DECEPTIVE GLITTERS

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Nigeria's leading fictional story blog - ExxonMobil, from Port Harcourt to Lagos, cheque for one fifty thousand Naira, passport before I ring the police, Nigerian wife of yours, who dropped the engagement ring, a palatial building in Lekki, Mbaise, in Imo State, studying Law at Unilag, A Honda Pilot Jeep, brand new iPad, an iPhone.


“Mom and Dad, this is Onyinyechi. Onyii, these are my lovely parents,” Wale said sounding very lively. “It is a pleasure to meet you Onyinyechi. We have heard so much about you. It is good to finally meet you,” Wale’s mother, Funke said. “Yes, we have been very expectant. My son has spoken very highly of you,” Wale’s father Adeyemi added. “I am very pleased to meet you two, sir and ma,” Onyinyechi said. She bent down slightly as she spoke in a clear attempt to mimic the Yoruba accent. She was eager to make a good impression. Wale had treated her with love beyond measure over the last three years. She could not breathe without him. She adored him beyond words. Marriage was on the cards, so they had traveled from Port Harcourt to Lagos to meet Wale’s parents.

She met Wale through a friend whose boyfriend worked in the same office as Wale at ExxonMobil. She was studying public administration at University of Port Harcourt at the time. Given that she was from a very poor family, meeting Wale changed her life. She had lost her father when she was very young. Her mother worked tirelessly to provide for her and her sister and brother. Her older brother was studying Law at Unilag. Needless to say that Wale extinguished her economic dilemma throughout university. Before meeting Wale, she had to write SSCE and GCE for people to make extra money. She did anything that paid money in one form or another, just to make ends meet. “Wale is heaven-sent,” she would say to her best friend Gladys through whom she met him in the first place.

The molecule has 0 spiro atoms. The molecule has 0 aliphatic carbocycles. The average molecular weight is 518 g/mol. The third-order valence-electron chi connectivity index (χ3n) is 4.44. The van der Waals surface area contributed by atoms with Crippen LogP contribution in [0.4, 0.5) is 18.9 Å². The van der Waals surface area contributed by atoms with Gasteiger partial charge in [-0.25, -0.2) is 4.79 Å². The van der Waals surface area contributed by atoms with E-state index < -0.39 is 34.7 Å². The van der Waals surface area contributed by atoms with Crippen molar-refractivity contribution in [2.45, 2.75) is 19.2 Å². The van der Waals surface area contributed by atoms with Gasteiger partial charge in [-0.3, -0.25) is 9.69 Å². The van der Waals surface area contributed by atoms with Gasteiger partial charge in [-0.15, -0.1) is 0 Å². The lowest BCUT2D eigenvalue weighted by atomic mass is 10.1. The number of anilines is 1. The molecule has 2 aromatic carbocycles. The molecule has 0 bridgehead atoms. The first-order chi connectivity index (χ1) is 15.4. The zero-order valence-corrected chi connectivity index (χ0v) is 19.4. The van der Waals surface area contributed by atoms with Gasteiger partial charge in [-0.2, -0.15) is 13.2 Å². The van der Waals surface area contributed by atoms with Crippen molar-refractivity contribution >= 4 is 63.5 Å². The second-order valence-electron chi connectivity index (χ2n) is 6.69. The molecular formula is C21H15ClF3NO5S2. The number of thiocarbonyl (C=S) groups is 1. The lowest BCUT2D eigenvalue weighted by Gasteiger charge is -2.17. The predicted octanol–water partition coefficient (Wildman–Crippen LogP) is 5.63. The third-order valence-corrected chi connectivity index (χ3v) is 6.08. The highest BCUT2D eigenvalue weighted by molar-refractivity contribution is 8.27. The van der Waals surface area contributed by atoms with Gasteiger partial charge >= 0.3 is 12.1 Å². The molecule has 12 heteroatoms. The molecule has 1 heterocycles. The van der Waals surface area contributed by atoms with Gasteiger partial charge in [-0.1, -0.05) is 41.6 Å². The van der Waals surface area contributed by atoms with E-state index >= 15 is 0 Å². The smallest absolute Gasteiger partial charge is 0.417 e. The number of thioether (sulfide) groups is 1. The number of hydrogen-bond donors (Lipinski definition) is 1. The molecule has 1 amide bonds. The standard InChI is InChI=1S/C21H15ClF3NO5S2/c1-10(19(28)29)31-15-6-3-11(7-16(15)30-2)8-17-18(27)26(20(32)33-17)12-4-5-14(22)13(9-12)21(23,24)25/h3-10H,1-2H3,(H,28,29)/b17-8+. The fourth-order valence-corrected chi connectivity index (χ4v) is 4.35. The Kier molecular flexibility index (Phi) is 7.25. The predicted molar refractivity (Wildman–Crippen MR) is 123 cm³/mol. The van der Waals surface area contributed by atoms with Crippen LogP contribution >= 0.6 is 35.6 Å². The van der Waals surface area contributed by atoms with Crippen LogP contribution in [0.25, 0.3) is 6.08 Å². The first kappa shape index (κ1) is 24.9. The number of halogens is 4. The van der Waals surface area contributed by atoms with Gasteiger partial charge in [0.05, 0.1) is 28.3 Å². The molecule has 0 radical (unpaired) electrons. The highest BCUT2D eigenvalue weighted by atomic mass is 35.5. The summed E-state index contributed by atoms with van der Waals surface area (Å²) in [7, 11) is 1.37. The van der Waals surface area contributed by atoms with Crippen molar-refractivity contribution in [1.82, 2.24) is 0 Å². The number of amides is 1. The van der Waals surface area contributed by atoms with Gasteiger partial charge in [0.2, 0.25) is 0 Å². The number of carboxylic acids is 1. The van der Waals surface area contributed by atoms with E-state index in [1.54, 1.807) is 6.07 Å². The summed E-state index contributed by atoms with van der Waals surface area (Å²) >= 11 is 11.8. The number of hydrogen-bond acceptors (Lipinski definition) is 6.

“You are just as charmingly beautiful as Wale had said. Please make yourself comfortable,” Funke said with a smile. Methodically, Onyinyechi sank into the couch behind and scanned the beautifully furnished living room. Wale’s parents were extremely wealthy. They owned a palatial building in Lekki. The weekend went much better than Onyinyechi could have imagined. Wale’s parents were extremely hospitable, kind and thoughtful. “Since you are not working from Monday through Thursday, I see no reason why you have to rush back to Port Harcourt,” Wale’s father pressed him. After some pressure, Wale and Onyinyechi decided to stay a few days more. Wale made a few calls and had their flight rescheduled.

A Honda Pilot Jeep rolled into the street. Slowly, it glided down the street as though the driver were in search of a particular house. The street was rundown. Either side of the street was dotted with battered-looking houses with old shutters, leaky roofs and worn out paint. Chukwuma peered through the tinted glass of his SUV in search of No. 15 Umunna Street Rumukwurushi, Port Harcourt, while his driver slowly covered the length of the street. “Sir, this is it,” his driver announced. “We have reached the end of the street,” he confirmed. “I see. Okay, turn around. I could not make out the numbers. Everything is so complicated here. We need to ask someone,” Chukwuma suggested. They had driven all the way from Mbaise, in Imo State. “Excuse me, please can I ask you a question?” Chukwuma asked a woman who was passing by. He had rolled down his window and his head was sticking out of the window. “Wetin you want? (What do you want?)”  The woman asked. 

“I dey find No. 15 for this street (I am looking for No. 15).” “If you drive go up there. You dey see that red building so? (Can you see the red building over there on driving up the street?)” “Yes.” “There is a small road beside it, which leads to a house behind. That house behind the red house na im be No. 15. (The house behind that is No. 15).”  “Thanks a lot.” “No wahala! (No problem)” They followed the woman’s direction which led them to a battered, partially completed building. The roof was peeling off in one section, while some sections had never been roofed. Chukwuma alighted and walked to the first door nearest to him. He knocked gently and a woman opened the door. The Jeep was already attracting attention on the street. People were peeping through their windows to see who the owner of the Jeep was looking for. Others who could not contain their curiosity came out and stared blatantly.